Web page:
Dr. Michael Karlberg is a professor of Communications at Western Washington University whose work centers around the advancement of collaboration and mutualism in human relations.  In his TEDx Talk, Dr. Karlberg challenges the assumption that human nature is inherently competitive and self-interested. The consequence of this largely unchallenged assumption, that humans only have the capacity for competition and self-interest, is the establishment and entrenchment of a “culture of contest.”  Viewed from within this culture, governance is a contest for power, justice is a contest for legal advocacy, and education is a contest for grades and recognition.  Dr. Karlberg’s analysis exposes this very pervasive culture of contest and suggests alternative ways of thinking and acting that stem from a very deep commitment to humanity viewed as a singular and interconnected social body, about whose latent potentials we have only begun to learn.

What are the attributes of a culture which views human beings as cooperative and mutualistic?

What motivations sit deeper in the human heart than selfishness and competition?  How have you seen these motivations tapped in a way that advances individual and collective development?

The TEDx Talk can be seen here: http://www.youtube.com/watch?v=J0ZCAbYrQ7Q

Dr. Karlberg’s blog is agencyandchange.com

Categories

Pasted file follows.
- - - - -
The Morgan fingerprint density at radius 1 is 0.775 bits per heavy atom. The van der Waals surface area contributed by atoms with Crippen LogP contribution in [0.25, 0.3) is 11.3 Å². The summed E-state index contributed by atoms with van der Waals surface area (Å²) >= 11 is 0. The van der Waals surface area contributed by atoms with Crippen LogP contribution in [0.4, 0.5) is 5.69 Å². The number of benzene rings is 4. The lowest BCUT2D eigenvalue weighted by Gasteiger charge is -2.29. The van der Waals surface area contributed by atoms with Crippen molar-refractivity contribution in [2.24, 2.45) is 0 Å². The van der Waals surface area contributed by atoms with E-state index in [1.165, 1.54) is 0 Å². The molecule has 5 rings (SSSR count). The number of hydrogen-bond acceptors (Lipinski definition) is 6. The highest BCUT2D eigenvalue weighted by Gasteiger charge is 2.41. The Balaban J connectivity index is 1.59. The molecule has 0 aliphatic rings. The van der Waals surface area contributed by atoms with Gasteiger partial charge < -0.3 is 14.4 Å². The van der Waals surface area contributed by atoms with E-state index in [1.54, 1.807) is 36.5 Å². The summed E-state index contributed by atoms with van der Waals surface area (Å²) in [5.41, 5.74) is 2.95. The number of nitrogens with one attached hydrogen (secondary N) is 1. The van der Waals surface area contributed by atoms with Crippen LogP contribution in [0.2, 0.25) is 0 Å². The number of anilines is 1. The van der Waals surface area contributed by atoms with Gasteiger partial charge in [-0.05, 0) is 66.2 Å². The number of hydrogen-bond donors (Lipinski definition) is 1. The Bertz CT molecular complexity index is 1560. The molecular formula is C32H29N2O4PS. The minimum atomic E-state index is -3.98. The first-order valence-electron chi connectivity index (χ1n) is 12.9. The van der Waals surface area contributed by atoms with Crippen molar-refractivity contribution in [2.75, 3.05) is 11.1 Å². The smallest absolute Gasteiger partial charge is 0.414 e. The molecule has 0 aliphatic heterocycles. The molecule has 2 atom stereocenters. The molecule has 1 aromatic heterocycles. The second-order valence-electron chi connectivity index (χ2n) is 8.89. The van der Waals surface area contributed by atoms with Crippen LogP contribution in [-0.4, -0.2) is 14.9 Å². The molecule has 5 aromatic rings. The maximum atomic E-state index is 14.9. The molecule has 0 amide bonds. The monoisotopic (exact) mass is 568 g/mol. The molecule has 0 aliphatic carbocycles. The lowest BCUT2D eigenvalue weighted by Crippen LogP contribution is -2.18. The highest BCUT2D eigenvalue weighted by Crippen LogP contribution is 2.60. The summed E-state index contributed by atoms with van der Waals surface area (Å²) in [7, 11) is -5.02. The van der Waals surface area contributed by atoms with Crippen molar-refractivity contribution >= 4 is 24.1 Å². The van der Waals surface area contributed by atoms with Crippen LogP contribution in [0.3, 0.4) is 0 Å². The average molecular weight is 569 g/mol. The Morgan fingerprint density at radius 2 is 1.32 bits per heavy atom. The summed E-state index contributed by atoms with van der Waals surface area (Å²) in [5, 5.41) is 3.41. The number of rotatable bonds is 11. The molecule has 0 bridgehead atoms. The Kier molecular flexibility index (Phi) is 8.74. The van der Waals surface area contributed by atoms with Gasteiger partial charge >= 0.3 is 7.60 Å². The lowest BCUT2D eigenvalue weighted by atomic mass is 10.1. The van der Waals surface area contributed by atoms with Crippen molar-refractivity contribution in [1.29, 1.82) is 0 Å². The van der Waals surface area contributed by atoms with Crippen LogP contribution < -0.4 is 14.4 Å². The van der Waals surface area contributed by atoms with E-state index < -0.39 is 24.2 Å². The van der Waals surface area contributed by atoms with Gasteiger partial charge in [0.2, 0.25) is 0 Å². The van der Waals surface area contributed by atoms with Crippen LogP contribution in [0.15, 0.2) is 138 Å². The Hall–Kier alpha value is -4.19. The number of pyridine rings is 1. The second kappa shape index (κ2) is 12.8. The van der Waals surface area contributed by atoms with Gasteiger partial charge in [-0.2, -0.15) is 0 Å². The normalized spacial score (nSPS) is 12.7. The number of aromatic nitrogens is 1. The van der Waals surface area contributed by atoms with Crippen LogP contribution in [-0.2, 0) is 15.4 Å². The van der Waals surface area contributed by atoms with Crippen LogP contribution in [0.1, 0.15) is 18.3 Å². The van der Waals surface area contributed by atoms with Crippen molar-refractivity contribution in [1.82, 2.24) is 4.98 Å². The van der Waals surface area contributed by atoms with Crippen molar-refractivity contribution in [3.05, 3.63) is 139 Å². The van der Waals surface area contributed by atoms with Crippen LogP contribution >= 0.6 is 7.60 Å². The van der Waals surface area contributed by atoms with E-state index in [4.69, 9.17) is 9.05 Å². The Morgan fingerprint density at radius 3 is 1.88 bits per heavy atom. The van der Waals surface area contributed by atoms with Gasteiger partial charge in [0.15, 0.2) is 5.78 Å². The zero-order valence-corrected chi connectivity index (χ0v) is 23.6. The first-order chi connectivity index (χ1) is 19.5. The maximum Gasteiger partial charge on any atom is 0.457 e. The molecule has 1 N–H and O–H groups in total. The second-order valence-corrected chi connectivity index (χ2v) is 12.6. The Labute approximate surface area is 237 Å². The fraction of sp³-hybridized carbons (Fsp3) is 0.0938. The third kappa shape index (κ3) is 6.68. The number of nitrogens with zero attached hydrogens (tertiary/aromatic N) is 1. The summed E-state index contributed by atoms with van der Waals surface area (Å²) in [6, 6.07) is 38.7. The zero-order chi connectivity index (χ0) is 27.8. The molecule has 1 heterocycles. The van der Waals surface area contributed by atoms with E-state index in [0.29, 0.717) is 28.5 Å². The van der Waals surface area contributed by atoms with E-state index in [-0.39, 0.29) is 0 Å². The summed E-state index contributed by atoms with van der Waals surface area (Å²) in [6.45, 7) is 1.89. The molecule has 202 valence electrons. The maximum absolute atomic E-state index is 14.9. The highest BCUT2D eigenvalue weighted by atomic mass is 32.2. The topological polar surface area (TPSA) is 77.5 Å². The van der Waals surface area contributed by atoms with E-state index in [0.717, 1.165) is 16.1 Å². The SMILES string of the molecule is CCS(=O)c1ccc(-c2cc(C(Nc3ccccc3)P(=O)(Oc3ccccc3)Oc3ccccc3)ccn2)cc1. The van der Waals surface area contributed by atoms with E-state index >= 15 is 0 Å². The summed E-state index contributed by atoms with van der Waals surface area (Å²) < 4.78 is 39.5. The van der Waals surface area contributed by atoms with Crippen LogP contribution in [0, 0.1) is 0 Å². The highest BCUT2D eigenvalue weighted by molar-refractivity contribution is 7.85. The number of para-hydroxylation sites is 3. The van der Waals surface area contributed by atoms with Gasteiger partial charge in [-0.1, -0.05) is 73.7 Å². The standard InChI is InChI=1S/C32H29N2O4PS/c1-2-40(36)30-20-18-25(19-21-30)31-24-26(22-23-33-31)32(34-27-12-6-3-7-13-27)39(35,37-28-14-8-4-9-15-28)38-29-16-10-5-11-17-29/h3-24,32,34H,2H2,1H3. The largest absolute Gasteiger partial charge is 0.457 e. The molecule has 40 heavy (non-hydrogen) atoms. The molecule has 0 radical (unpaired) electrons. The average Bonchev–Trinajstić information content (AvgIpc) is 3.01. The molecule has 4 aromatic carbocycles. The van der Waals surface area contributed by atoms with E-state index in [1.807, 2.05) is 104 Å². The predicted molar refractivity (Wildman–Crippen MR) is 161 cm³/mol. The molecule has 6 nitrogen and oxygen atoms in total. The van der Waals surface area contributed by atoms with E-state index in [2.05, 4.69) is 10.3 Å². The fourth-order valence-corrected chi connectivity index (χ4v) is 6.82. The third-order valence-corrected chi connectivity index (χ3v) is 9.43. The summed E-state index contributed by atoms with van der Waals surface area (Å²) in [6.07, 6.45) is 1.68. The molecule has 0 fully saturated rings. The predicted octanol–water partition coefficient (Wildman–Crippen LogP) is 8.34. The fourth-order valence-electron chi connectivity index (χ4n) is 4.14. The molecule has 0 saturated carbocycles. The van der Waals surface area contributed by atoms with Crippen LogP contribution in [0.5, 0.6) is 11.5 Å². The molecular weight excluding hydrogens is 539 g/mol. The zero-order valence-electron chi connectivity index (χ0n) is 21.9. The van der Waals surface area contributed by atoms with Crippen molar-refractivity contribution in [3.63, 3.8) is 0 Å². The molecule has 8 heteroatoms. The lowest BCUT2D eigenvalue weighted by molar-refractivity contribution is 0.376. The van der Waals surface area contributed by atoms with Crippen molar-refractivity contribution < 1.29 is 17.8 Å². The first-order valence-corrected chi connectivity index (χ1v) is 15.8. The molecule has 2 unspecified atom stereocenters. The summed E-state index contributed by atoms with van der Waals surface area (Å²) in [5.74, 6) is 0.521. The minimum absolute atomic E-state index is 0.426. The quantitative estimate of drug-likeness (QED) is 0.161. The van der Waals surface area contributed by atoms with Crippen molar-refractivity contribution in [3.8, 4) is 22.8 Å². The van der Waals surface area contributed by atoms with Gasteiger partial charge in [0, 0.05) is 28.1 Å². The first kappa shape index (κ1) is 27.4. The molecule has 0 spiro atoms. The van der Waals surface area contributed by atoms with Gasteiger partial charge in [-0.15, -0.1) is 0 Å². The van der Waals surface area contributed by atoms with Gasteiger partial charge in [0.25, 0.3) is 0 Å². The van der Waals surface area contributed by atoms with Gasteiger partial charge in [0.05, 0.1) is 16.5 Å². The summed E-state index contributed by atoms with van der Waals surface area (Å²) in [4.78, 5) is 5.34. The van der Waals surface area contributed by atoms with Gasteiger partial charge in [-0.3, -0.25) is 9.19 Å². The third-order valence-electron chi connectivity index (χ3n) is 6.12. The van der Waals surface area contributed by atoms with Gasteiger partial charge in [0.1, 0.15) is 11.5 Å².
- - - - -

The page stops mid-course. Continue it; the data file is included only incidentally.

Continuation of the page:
- Human Body Development Human Nature Oneness

Latency

That certain evolutionary processes are teleological in nature, meaning they are driven by an intrinsic purpose, brings up to the concept of latency.  The characteristic of latent potential is common to all organic bodies – plants, the human body, and humanity included.  Latent truths or characteristics come to fruition (quite literally in the case of a tree) or are manifest visibly over time.  This does not mean, however, that they previously didn’t exist – they were simply in latent form.  Some latent potentials are manifest through physical processes that are independent of humans, such as the formation of planets.  Others only come about through human agency.  Let us look at individual and collective evolution as it manifests latent potential.

On the individual level, the soul is a latent capacity that is manifest or expressed through the human mind.  Prior to the physical development of an individual human, the soul was not manifest, but latent, and its powers become manifest when the human being assumes its physical form – particularly the brain.  And the soul itself has latent capacities – reason and understanding, justice, attraction to beauty and truth, nobility, desire to search for meaning and purpose – and these spiritual potentialities become manifest only through human agency and will, through conscious effort, through an individual’s life and behavior.